Bro, I use the appropriate equipment. I'm usually riding a longboard because I don't really feel a need to be shredding on some knee high waves (which are what we get most of the time here). If it's a heavy day I'll break out a shortboard but I'm usually on my longboard.

    And I surf pretty well. There are tons of people who surf better than I do, and I give them respect for it. And there are also a ton of people who don't surf as well as I do, but I also give them respect for trying to learn. What I don't respect is when people get stuck in a position where they don't care to try to challenge themselves, and board length and stability are common crutches that people use. I find it's more prevalent in SUPers than longboarders but you get a lot of this attitude in both (shortboarding has less of this, but has some attitude problems of its own). People who learn to catch a wave and (maybe) learn to bottom turn, but then think that they're done and just surf the rest of their lives the same way: paddle, pop, turn, paddle, pop, turn. They don't bother to try to trim the board or cross-step back and forth or ride the nose. I don't have much respect for that because I don't have respect for people who don't try to learn.

    Maybe I'm being too much of a traditionalist but SUP has not gained my respect in the same way that traditional surfing has, overall and as a sport. There are some SUPers who surprise me and actually do individually gain my respect. They find ways to make the sport challenging and you see their progression every time you spot them at the beach. I'm not belittling every SUPer out there. I didn't mean to do that. But I really can't stand people who don't constantly try to learn (unless they are old or have some sort of a disability that makes it difficult or pointless for them to try to progress).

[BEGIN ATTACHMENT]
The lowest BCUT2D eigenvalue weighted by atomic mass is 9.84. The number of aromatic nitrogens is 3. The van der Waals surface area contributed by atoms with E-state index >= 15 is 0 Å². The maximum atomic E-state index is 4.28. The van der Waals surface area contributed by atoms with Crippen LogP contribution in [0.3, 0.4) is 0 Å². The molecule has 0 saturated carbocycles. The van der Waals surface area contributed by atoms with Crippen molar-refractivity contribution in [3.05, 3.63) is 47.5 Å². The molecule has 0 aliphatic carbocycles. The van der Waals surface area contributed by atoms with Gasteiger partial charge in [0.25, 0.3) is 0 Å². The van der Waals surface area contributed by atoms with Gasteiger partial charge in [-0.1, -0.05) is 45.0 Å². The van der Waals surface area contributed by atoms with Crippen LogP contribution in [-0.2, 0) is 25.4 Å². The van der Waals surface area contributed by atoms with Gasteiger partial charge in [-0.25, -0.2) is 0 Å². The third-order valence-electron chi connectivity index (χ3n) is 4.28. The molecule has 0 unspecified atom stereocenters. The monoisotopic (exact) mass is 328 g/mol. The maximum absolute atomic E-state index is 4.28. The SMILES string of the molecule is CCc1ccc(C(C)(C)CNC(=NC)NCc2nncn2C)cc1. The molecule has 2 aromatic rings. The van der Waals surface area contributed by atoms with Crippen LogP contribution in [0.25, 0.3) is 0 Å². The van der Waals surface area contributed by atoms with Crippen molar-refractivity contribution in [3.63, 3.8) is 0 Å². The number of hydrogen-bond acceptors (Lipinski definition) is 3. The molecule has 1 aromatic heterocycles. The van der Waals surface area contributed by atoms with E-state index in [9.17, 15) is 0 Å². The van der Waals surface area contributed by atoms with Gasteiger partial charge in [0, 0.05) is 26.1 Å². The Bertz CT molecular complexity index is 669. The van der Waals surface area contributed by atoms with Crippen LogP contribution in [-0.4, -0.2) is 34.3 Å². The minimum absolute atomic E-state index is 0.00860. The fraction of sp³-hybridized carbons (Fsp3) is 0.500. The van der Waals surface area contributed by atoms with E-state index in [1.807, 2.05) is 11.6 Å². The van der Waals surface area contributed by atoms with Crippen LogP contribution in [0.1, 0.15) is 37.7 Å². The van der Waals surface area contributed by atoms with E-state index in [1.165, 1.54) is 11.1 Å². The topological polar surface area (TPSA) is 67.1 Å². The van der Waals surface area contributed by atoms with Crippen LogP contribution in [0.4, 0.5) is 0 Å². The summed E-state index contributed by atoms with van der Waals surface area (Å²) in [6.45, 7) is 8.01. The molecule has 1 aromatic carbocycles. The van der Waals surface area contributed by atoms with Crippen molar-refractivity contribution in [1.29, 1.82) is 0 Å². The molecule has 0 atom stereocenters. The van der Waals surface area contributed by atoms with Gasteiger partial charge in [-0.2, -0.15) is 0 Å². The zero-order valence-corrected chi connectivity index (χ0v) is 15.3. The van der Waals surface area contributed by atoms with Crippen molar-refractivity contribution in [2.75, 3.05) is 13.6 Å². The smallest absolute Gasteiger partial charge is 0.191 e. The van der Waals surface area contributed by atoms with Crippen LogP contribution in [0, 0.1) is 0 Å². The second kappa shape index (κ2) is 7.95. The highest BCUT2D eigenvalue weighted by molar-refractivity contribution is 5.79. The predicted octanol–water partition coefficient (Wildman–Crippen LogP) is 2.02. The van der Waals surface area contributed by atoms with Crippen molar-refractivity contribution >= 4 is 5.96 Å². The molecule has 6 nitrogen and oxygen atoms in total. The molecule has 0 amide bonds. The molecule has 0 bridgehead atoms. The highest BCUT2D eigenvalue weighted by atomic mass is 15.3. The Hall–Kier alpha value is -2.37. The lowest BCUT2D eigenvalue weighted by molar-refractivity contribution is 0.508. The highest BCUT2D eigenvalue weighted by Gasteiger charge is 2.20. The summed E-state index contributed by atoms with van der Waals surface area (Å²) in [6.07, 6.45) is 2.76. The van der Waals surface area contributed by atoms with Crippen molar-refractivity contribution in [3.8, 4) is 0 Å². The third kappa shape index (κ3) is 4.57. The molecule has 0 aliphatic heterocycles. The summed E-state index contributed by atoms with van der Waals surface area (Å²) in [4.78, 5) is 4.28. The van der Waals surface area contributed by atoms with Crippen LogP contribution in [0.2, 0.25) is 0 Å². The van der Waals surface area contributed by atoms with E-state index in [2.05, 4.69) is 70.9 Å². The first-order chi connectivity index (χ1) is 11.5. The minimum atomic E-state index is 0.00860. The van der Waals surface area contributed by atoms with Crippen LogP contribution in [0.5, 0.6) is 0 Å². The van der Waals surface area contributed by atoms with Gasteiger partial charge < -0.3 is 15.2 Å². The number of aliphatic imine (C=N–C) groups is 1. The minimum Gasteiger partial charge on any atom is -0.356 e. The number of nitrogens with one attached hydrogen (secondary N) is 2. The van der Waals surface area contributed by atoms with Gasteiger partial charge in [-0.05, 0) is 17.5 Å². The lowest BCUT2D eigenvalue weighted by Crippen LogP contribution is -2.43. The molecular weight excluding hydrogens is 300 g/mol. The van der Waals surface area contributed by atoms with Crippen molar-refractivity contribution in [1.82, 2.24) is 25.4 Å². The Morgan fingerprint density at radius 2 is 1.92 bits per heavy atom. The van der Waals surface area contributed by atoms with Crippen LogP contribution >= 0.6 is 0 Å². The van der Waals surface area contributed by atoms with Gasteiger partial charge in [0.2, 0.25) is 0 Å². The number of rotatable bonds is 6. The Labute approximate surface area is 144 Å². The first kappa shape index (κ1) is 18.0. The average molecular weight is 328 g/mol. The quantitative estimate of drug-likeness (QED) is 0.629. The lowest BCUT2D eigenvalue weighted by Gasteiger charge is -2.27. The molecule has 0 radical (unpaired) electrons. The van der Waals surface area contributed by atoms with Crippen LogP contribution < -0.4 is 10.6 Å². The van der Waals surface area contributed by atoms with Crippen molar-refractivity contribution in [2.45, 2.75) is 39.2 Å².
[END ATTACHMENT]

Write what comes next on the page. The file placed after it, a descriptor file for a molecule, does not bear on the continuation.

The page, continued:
I apologize but I was attacking an attitude or tendency of the SUP regulars at the breaks I go to. I wasn't meaning to criticize all of them.

    Quote Originally Posted by Kaptman View Post
    John a couple weeks ago you were complaining about a girl who was taking waves on a long board. Wouldn't this be the same thing? Only worse? I just think if you have the longer board, SUP you can ride more on the inside and let people catch the wave behind you. A little sharing won't hurt anyone.
    I was complaining about somebody on a longboard snaking me. Yes. And?

  9. #9
    Quote Originally Posted by Sloop John B. View Post
    Bro, I use the appropriate equipment. I'm usually riding a longboard because I don't really feel a need to be shredding on some knee high waves (which are what we get most of the time here). If it's a heavy day I'll break out a shortboard but I'm usually on my longboard.

    And I surf pretty well. There are tons of people who surf better than I do, and I give them respect for it. And there are also a ton of people who don't surf as well as I do, but I also give them respect for trying to learn. What I don't respect is when people get stuck in a position where they don't care to try to challenge themselves, and board length and stability are common crutches that people use. I find it's more prevalent in SUPers than longboarders but you get a lot of this attitude in both (shortboarding has less of this, but has some attitude problems of its own). People who learn to catch a wave and (maybe) learn to bottom turn, but then think that they're done and just surf the rest of their lives the same way: paddle, pop, turn, paddle, pop, turn. They don't bother to try to trim the board or cross-step back and forth or ride the nose. I don't have much respect for that because I don't have respect for people who don't try to learn.

    Maybe I'm being too much of a traditionalist but SUP has not gained my respect in the same way that traditional surfing has, overall and as a sport. There are some SUPers who surprise me and actually do individually gain my respect. They find ways to make the sport challenging and you see their progression every time you spot them at the beach. I'm not belittling every SUPer out there. I didn't mean to do that. But I really can't stand people who don't constantly try to learn (unless they are old or have some sort of a disability that makes it difficult or pointless for them to try to progress).

    I apologize but I was attacking an attitude or tendency of the SUP regulars at the breaks I go to. I wasn't meaning to criticize all of them.



    I was complaining about somebody on a longboard snaking me. Yes. And?
    Well if they have the peak then thats all there is.